The Wall Street Journal published a recent story about the Sad Puppies/Rabid Puppies gaming a vulnerability in the Hugo Awards nomination procedure to almost completely dominate the 2015 ballot with their own, ah, particular point of view. I was reading the comments (yes, I should know better than to read comments on posts about this subject by now; doing so mostly just raises my blood pressure)….


Ampersand on Alas

“In Which Amp Realizes That Two Arguments That Frustrate Me Are Actually The Same” – May 16

As regular readers know (and by “know,” I mean, “are probably sick of hearing”), I’m against it when folks organize to economically punish others for their political views.

Very frequently, when I write or talk about this, I’ll run into some fellow lefty1 who doesn’t see any substantive difference between an organized boycott or blacklist against (say) hiring Orson Scott Card, and an individual reader choosing not to buy Card’s books.

Then I realized that one of the Sad Puppy/Rabid Puppy arguments about the Hugo awards that I find most frustrating, is really the exact same argument. One side is saying that collective organization – be it an anti-OSC petition or slate voting – is substantively different than individuals making individual decisions. The other side is denying that there’s any meaningful difference.


Immanuel Taal on Medium

“An Ode To Flatland” – May 16

Good Science Fiction answers a “what if” question with the guiding hand of its author. A good social message that grows naturally out of this story can help make the setting that much more rich, the characters that much more realistic, and the themes that much more intriguing. But a good social message imposed on a story contrived to push the author’s social views is bad Science Fiction. It comes down to the “science” part of Science Fiction. Good science starts with evidence and reaches conclusions. Good Science Fiction starts with imaginary evidence and reaches imaginary conclusions. Bad science and bad Science Fiction alike start with the conclusion and try to support it with flimsy (and often imaginary) evidence. The author has complete control over their created world and the social message, if any, they wish to convey. If that world doesn’t naturally grow to show the message it’s probably a boring world and a weak social message.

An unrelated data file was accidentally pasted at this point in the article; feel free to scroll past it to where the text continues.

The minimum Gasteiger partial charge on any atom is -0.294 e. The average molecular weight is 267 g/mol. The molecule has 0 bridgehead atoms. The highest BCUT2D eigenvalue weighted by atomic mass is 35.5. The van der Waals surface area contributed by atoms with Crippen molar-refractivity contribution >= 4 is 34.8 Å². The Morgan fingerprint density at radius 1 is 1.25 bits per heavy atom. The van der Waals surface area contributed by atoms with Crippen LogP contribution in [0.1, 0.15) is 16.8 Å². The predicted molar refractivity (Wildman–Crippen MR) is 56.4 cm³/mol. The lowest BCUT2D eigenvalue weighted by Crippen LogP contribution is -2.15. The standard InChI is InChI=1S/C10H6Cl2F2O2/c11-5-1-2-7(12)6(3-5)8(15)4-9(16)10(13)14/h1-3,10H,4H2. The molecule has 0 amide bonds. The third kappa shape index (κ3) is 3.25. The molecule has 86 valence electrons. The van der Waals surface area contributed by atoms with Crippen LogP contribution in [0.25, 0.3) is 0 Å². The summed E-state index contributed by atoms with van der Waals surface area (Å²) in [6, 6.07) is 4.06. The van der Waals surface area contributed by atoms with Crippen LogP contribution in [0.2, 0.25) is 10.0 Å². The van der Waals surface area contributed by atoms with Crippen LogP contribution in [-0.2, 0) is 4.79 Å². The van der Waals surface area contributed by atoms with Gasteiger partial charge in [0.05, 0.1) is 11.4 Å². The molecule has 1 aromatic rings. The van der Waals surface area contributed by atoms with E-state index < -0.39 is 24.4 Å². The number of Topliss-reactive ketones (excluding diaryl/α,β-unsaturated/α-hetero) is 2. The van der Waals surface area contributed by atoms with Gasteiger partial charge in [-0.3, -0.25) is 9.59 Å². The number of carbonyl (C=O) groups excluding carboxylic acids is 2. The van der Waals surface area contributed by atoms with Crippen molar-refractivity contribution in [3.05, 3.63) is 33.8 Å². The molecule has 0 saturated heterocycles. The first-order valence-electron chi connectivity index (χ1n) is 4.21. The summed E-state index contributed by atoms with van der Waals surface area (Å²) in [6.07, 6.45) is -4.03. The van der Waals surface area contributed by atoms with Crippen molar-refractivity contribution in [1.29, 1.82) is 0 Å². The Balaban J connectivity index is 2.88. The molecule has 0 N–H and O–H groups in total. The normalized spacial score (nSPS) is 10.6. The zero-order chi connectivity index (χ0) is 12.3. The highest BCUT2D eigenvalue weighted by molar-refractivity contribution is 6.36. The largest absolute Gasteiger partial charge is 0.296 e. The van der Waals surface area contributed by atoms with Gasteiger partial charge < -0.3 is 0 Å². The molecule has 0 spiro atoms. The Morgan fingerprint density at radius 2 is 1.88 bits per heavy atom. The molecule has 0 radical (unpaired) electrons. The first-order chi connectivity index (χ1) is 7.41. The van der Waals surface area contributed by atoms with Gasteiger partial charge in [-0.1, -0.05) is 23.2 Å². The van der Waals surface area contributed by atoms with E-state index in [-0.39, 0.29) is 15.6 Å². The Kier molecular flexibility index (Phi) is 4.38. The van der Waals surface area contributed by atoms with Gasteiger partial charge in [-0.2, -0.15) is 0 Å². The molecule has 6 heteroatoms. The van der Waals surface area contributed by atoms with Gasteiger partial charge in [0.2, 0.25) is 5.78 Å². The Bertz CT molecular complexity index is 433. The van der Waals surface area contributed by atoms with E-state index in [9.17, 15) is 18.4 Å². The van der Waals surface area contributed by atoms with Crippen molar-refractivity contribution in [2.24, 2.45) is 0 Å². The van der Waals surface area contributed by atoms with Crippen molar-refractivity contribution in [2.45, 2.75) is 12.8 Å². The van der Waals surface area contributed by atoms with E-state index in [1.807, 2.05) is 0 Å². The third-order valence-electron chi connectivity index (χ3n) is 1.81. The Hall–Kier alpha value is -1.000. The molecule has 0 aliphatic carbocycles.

Lis Carey on Lis Carey’s Library

“The Journeyman: In the Stone House, by Michael F. Flynn” – May 16

Structurally, this isn’t a bad story. The plot is a little thin, with much of the little that happens relying on events in the prior story.


Spacefaring Kitten on Spacefaring, Extradimensional Happy Kittens

“’The Journeyman: In the Stone House’ by Michael F. Flynn” – May 16

The main character is an adventurer who has been adventuring in some earlier Analog story as well. He isn’t terribly interesting in any way, and nothing of interest happens in the story, so I was left wondering what was the point, really. There’s some military training, sword-fighting and snappy dialogue that is meant to be smart-ass (I guess).

I didn’t enjoy it at all and have trouble seeing why it’s on the ballot.


Elisa Bergslien on Leopards and Dragons

“A peak into The Goblin Emperor” – May 15

The one ‘fun’ thing I have managed to do in the past few weeks is to start reading works nominated for a Hugo award. All of the short works I have read so far have ranged from meh down to yuck!  Thankfully the novel category has some lovely rays of light.  I have been reading The Goblin Emperor by Katherine Addison and greatly enjoying it.


Brandon Kempner on Chaos Horizon

‘Hugo Award Nomination Ranges, 2006-2015, Part 5” – May 16

Let’s wrap this up by looking at the rest of the data concerning the Short Fiction categories of Novella, Novelette, and Short Story. Remember, these stories receive far fewer votes than the Best Novel category, and they are also less centralized, i.e. the votes are spread out over a broader range of texts. Let’s start by looking at some of those diffusion numbers:


Pip R. Lagenta on Facebook – May 16

First Sad

My Hugo burns at both ends.
It will not last the night.
But ah, my foes, and oh, my friends—…
Those Puppies are a blight


Pab Sungenis on The New Adventures of Queen Victoria – May 16

queen victoria naqv150516

488 thoughts on “The Left Paw of Darkness 5/16